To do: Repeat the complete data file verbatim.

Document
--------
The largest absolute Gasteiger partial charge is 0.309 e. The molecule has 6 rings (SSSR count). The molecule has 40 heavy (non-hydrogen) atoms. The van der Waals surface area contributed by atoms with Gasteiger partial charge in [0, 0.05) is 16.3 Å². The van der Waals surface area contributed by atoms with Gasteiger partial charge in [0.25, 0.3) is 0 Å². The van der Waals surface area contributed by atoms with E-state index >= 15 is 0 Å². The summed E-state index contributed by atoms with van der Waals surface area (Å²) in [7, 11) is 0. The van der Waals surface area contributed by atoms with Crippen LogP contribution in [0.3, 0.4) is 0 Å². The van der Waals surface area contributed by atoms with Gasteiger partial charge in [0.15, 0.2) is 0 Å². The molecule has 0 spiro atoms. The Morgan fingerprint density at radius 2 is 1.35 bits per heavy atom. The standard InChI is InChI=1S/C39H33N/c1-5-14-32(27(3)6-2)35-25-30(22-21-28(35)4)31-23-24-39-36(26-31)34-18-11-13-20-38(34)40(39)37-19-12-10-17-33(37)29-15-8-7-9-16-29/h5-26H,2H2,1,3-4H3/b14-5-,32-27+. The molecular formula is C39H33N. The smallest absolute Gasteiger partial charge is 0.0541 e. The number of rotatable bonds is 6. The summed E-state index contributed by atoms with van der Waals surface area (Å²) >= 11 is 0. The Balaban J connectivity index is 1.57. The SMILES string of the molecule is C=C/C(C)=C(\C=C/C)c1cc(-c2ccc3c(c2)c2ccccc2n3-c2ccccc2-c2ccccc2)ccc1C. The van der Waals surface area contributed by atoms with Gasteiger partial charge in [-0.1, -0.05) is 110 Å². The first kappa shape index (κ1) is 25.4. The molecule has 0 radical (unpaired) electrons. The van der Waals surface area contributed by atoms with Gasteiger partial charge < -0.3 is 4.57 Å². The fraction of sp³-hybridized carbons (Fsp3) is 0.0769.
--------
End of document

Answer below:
The largest absolute Gasteiger partial charge is 0.309 e. The molecule has 6 rings (SSSR count). The molecule has 40 heavy (non-hydrogen) atoms. The van der Waals surface area contributed by atoms with Gasteiger partial charge in [0, 0.05) is 16.3 Å². The van der Waals surface area contributed by atoms with Gasteiger partial charge in [0.25, 0.3) is 0 Å². The van der Waals surface area contributed by atoms with E-state index >= 15 is 0 Å². The summed E-state index contributed by atoms with van der Waals surface area (Å²) in [7, 11) is 0. The van der Waals surface area contributed by atoms with Crippen LogP contribution in [0.3, 0.4) is 0 Å². The van der Waals surface area contributed by atoms with Gasteiger partial charge in [0.15, 0.2) is 0 Å². The molecule has 0 spiro atoms. The Morgan fingerprint density at radius 2 is 1.35 bits per heavy atom. The standard InChI is InChI=1S/C39H33N/c1-5-14-32(27(3)6-2)35-25-30(22-21-28(35)4)31-23-24-39-36(26-31)34-18-11-13-20-38(34)40(39)37-19-12-10-17-33(37)29-15-8-7-9-16-29/h5-26H,2H2,1,3-4H3/b14-5-,32-27+. The molecular formula is C39H33N. The smallest absolute Gasteiger partial charge is 0.0541 e. The number of rotatable bonds is 6. The summed E-state index contributed by atoms with van der Waals surface area (Å²) >= 11 is 0. The Balaban J connectivity index is 1.57. The SMILES string of the molecule is C=C/C(C)=C(\C=C/C)c1cc(-c2ccc3c(c2)c2ccccc2n3-c2ccccc2-c2ccccc2)ccc1C. The van der Waals surface area contributed by atoms with Gasteiger partial charge in [-0.1, -0.05) is 110 Å². The first kappa shape index (κ1) is 25.4. The molecule has 0 radical (unpaired) electrons. The van der Waals surface area contributed by atoms with Gasteiger partial charge < -0.3 is 4.57 Å². The fraction of sp³-hybridized carbons (Fsp3) is 0.0769.